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Rubber (Blu-ray Review)

4 Jun, 2011 By: John Latchem

Street 6/7/11
Box Office $0.09 million
$26.98 DVD, $29.98 Blu-ray
Rated ‘R’ for some violent images and language.
Stars Stephen Spinella, Jack Plotnick, Wings Hauser, Roxane Mesquida.

French director Quentin Dupieux’s Rubber is proof that any concept can be made into a film. How far out is it? Rubber tells the story of a discarded car tire that comes to life and starts killing people using psycho-kinetic powers. Yes, you read that correctly. And the tire’s name is Robert.

The film caused quite a stir at Cannes in 2010 and subsequent film festivals, for obvious reasons that will probably make this one a cult classic down the road, not to mention film-school fodder. But such a simple description of Rubber does it a disservice, as Dupieux has crafted a complex farce that satirizes the nature of the rules of cinema and the relationship films have with their audience. It really is something viewers need to experience for themselves.

Before we are introduced to Robert, a car pulls up to a man in the desert, and from the trunk emerges a man dressed like a sheriff (Stephen Spinella) who tells the camera that things in movies usually happen for no reason. We learn he is talking with a group of spectators who are given binoculars and told to enjoy “the film,” which consists merely of watching the events unfold from afar.

Now that Rubber has established its own warped reality, Robert wakes up and gains an affinity for crushing things and using his mental powers to blow things up, starting with small animals and moving on to the heads of people who anger him. He becomes smitten by a beautiful young woman (Roxanne Mesquida) driving to a local motel, then follows her and ends up killing more people, and is witnessed by a young boy.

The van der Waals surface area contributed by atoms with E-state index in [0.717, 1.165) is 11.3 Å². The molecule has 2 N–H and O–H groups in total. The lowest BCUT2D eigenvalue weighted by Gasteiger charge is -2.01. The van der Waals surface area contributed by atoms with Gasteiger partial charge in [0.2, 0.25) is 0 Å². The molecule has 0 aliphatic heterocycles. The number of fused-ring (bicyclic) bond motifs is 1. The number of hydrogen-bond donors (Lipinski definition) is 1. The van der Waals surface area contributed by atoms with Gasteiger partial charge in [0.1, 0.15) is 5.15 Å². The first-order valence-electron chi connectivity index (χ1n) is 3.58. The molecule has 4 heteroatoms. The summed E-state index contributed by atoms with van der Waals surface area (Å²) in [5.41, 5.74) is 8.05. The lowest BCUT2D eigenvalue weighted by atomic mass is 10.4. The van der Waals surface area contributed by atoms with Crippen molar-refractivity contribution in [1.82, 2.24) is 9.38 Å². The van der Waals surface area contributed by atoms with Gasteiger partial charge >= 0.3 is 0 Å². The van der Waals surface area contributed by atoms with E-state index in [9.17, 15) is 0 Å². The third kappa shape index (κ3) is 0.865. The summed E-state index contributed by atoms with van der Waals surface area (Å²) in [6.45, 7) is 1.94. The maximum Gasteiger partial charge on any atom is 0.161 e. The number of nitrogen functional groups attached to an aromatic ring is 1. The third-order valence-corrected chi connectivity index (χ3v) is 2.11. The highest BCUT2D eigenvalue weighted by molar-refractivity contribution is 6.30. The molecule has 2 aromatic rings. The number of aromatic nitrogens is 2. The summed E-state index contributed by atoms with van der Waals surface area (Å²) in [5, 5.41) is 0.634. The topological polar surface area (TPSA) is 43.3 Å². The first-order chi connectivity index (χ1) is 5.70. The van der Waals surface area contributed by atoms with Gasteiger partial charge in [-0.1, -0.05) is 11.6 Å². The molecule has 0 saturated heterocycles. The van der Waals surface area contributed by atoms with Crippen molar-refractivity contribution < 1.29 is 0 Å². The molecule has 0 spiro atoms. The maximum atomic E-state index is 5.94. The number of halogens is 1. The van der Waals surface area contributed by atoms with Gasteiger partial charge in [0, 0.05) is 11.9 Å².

In one of the film’s funnier scenes, the boy tries to befriend the tire, only to have Robert just roll off. The tire then wanders into a tire fire and decides to avenge his fallen brethren. Hilarity ensues, all the while eliciting lewd comments from the spectators as if they were in a theater.

Oh, and that sheriff pops up again, telling other characters that nothing they do is real and they can all go home because he thinks the audience is gone. It begs the question: Does a film have meaning if no one is around to watch it?

Then he learns someone is still watching, forcing him to actually investigate the tire, which leads to a final confrontation so absurd it only makes sense within the context of a movie. But that’s all part of the point, of course, for a film that follows its own rules.

Only in the movies can a tire be just as alive as any human character, and just as compelling.

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